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There is one method we suggest to parents almost every time we speak. It is a method that is a direct manifestation of specific concerns for each individual child — and it is a parenting method that also strengthens marriages.

Editor’s note: Over the next several weeks, the Eyres are sharing what they consider the best parenting ideas they have come across during their three decades of writing to and speaking with parents worldwide. Portions of this column have been previously published. See their previous columns on deseretnews.com.

There is one method we suggest to parents almost every time we speak. It is a mental method, actually — a method for marshaling other methods, a method that is a direct manifestation of specific concerns for each individual child. It's a parenting method that also strengthens marriages — a method we have placed at the center of our marriage and our family for decades.

We call it a “five-facet review,” and it works like this: Once a month (it’s best if there is a set day, such as the first Tuesday or the second Friday), go on a “date” with your spouse if you are a two-parent family or with someone else who really knows and loves your children if you are a single parent. Go to dinner in a relatively quiet place where you are unlikely to be disturbed, and have only one item on your agenda: your children.

Structure your discussion around the five facets of each of your children, one at a time: How is Josh doing physically? How is he doing mentally? How is he doing socially? How is he doing emotionally? How is he doing spiritually?

As you ask each other these questions, they will lead to a powerfully proactive discussion. Probe and dig deep. On the physical question, think through everything from his health to his physical gifts or abilities. On the mental question, discuss not only how he is doing in school but also how his brain works, how he processes information, and what he is good at and what he is not. On the social question, get into friends, shyness, social aptitude and politeness. On the emotional question, talk about moods, signs of depression, temper and so on. And on the spiritual question, discuss where his heart is and how secure he is in his beliefs.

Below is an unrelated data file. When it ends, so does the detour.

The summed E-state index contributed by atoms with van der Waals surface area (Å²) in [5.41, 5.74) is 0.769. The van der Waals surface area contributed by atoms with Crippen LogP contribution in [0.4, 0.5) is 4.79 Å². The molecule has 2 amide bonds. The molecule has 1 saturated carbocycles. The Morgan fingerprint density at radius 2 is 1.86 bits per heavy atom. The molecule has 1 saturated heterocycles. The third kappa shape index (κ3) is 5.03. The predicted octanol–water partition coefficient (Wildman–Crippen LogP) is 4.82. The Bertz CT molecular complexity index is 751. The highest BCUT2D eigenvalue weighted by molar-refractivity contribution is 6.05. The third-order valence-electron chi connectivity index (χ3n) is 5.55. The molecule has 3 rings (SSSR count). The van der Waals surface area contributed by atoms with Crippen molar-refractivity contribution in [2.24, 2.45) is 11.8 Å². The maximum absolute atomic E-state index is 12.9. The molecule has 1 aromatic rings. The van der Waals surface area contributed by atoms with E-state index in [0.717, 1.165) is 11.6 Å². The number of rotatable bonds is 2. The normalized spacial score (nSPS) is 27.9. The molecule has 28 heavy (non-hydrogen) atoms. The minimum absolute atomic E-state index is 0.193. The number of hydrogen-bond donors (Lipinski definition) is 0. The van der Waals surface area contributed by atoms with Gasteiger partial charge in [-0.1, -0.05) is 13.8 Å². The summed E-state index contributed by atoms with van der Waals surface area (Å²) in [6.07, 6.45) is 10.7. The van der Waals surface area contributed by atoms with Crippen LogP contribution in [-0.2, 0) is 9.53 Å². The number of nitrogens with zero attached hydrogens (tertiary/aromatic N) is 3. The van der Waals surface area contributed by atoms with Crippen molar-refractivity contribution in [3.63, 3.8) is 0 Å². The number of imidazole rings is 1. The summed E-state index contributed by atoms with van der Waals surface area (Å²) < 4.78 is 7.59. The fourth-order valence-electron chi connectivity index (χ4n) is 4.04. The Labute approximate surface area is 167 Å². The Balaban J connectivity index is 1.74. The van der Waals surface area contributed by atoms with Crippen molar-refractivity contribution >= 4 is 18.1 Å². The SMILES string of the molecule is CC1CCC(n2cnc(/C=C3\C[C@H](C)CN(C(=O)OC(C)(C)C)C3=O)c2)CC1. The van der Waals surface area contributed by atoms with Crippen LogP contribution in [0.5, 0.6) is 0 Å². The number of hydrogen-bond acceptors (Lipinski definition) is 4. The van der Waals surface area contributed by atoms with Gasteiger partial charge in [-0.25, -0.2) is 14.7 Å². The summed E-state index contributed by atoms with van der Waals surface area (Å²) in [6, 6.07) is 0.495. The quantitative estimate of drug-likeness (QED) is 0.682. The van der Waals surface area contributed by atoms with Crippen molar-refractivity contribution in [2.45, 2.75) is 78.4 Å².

Look for potential problems, but also for aptitudes and gifts and talents that need to be developed.

Brainstorm. As you get into this kind of discussion, something one of you says may spark a thought in the other, and you will be able to develop fresh and valuable insights about each of your children.

As you brainstorm, take notes. When you recognize a challenge or a need (or an opportunity), decide how to deal with it and who will handle it. It works best to have a special notebook or journal that you bring with you each time you have your monthly five-facet review. As you start each session, read back through your notes from last month, check whether you followed through, and decide which things from your notes still need your attention.

You will finish your review each month with a clearer picture of each child and a more specific commitment and a more sharply focused love for him or her. This exercise, when rigorously followed, will yield more insight and more behavioral effect than anything you could read in a parenting book. Each child is unique, and you, the parents, are the only ones who can become an expert on that particular child. Answers and ideas will come in this time dedicated to analyzing and thinking about these children you love.

And the bonus will be a strengthening of your marriage. Nothing is better for a relationship than working together on a project or an objective that you both value and love. Teaming up mentally in this kind of a five-facet review of your children will draw you closer to each other and create a certain emotional synergy that is good for any marriage.

Richard and Linda Eyre are New York Times No. 1 best-selling authors and founders of JoySchools.com who speak worldwide on family issues. Their new books are “The Half-Diet Diet” and “Life in Full.” See valuesparenting.com or eyrea